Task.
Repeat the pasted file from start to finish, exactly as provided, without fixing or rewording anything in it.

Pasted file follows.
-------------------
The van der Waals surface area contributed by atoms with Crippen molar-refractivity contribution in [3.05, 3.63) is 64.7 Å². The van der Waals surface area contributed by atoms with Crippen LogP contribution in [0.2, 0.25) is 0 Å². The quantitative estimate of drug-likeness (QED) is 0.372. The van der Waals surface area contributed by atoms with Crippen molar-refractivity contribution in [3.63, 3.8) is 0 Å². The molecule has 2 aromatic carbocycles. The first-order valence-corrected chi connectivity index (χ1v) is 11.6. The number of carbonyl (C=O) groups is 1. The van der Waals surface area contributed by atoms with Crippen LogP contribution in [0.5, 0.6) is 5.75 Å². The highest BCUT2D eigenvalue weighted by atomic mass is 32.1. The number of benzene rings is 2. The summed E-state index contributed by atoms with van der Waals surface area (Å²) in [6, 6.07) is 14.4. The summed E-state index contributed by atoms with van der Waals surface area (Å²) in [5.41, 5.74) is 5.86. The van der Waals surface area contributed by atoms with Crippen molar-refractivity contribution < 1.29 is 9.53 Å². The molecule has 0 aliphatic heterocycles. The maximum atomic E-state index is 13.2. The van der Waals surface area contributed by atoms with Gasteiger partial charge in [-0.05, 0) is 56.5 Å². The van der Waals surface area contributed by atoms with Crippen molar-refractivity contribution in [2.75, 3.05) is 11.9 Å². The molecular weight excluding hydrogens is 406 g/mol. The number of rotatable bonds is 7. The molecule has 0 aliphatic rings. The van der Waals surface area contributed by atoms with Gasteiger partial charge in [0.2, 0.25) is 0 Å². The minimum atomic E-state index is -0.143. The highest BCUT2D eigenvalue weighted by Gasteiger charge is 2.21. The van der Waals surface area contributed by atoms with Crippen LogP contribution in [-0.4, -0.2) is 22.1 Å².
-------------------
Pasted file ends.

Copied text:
The van der Waals surface area contributed by atoms with Crippen molar-refractivity contribution in [3.05, 3.63) is 64.7 Å². The van der Waals surface area contributed by atoms with Crippen LogP contribution in [0.2, 0.25) is 0 Å². The quantitative estimate of drug-likeness (QED) is 0.372. The van der Waals surface area contributed by atoms with Crippen molar-refractivity contribution in [3.63, 3.8) is 0 Å². The molecule has 2 aromatic carbocycles. The first-order valence-corrected chi connectivity index (χ1v) is 11.6. The number of carbonyl (C=O) groups is 1. The van der Waals surface area contributed by atoms with Crippen LogP contribution in [0.5, 0.6) is 5.75 Å². The highest BCUT2D eigenvalue weighted by atomic mass is 32.1. The number of benzene rings is 2. The summed E-state index contributed by atoms with van der Waals surface area (Å²) in [6, 6.07) is 14.4. The summed E-state index contributed by atoms with van der Waals surface area (Å²) in [5.41, 5.74) is 5.86. The van der Waals surface area contributed by atoms with Crippen molar-refractivity contribution < 1.29 is 9.53 Å². The molecule has 0 aliphatic heterocycles. The maximum atomic E-state index is 13.2. The van der Waals surface area contributed by atoms with Gasteiger partial charge in [-0.05, 0) is 56.5 Å². The van der Waals surface area contributed by atoms with Crippen molar-refractivity contribution in [2.75, 3.05) is 11.9 Å². The molecular weight excluding hydrogens is 406 g/mol. The number of rotatable bonds is 7. The molecule has 0 aliphatic rings. The van der Waals surface area contributed by atoms with Gasteiger partial charge in [0.2, 0.25) is 0 Å². The minimum atomic E-state index is -0.143. The highest BCUT2D eigenvalue weighted by Gasteiger charge is 2.21. The van der Waals surface area contributed by atoms with Crippen LogP contribution in [-0.4, -0.2) is 22.1 Å².